The traditional Bengali Wedding boasts of typical customs that often run into many days. One such ritual is that of “Boubhaat“. It is observed on the morning of the day when the reception party is hosted by the Groom’s side. The bride is introduced to the extended family of the Groom and as a ritual, she serves ghee-rice to the relatives during lunch. Another ritual that is observed on the same morning is that on “Bhaat Kapor”, where the groom promises to take the responsibility of the bride’s food, shelter and clothing from now on (Probably they forgot the parlour visits, pizza parties, etc.). Times have changed and women are independent and quite capable of taking care of their own responsibilities. Yet, these rituals add an element of fun and quirk in the otherwise mundane ceremony.
Sharing what I wore for my boubhaat and the kind of look that I adorned for the ceremony.
I draped a blue jaamdani for my Boubhaat ceremony. It was very light and easy to manage with the help of a few safety pins tucked into place. I had draped it in a typical Bengali “aatpoure” style. Since jamdanis do not come with blouse piece, I managed to get hold of an old blue polka dotted brocade three-quarter sleeved blouse to go with it. The saree was a steal from “Jaamdani Ghar” located at Rashbehari Avenue, Gariahat. The shop is a storehouse of jaamdanis with beautiful motifs. Mine had golden thread work over it. The idea was to replicate the look of a traditional bangali ginni (Bengali Wife), with a modern twist. The open hair added the modern twist, which could have been otherwise tied into a neat low bun. Jewellery was simple and minimal, all thanx to my in-laws who never encouraged the jewellery show business on Boubhaat. It was a plain simple mangalsutra that I had picked from the jewellery section of Shoppers Stop, City Centre, Salt Lake. A double-jhumki/two tiered jhumki adorned my ears. It was a gift from a very special friend/sister, who got it all the way from London. Silver Kamarbandh to hold the saree in place. Big polki ring on my finger. Silver anklets on my feet. Traditional Shankha Pola along with a host of golden bangles. And the traditional nath on my nose.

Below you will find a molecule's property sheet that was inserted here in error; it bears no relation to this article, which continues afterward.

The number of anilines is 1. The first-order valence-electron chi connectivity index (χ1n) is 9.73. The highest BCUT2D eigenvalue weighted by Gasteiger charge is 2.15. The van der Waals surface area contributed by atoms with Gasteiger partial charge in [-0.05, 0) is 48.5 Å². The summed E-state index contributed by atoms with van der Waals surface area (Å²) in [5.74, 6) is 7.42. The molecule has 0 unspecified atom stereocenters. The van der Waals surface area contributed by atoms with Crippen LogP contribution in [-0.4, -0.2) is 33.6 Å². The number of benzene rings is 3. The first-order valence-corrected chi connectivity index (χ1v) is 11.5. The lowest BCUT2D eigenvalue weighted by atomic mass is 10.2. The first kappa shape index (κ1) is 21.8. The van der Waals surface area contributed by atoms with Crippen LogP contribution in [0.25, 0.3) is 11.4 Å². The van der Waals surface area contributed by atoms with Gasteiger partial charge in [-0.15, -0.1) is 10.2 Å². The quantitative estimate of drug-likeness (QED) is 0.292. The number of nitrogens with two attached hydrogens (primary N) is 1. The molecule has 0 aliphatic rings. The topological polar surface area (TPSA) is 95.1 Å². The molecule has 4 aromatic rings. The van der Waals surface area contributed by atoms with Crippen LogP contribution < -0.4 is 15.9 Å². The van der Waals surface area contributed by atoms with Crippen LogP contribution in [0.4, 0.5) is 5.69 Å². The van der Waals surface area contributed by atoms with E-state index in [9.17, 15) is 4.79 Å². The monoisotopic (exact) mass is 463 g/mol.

Makeup was also very simple. My base was done with Mac Matchmaster Foundation SPF 15 Foundation, followed by the Mac Select Sheer Pressed Compact. I used Lakme eye pencil on my upper eyelids in the shade turquoise. Mac Modern Twist Eye Liner in Black for my lower waterline and Lakme Eyeconic Mascara to complete it. Lipstick was some maroon shade from Lakme’s Absolute Range (I don’t even remember the shade’s name). And a small maroon bindi. That’s it. Wore “Jovan Musk” that used to be my favourite perfume in those days! So that was how I styled and carried myself on my “Boubhaat”. I got a Blue Chikan Kurta for my husband all the way from Lucknow, and he wore it on the same occasion.
Hope you found this post informative. Do let me know how did you style yourself on your “boubhaat”. Till then, this is S.P. signing off. Have a great day.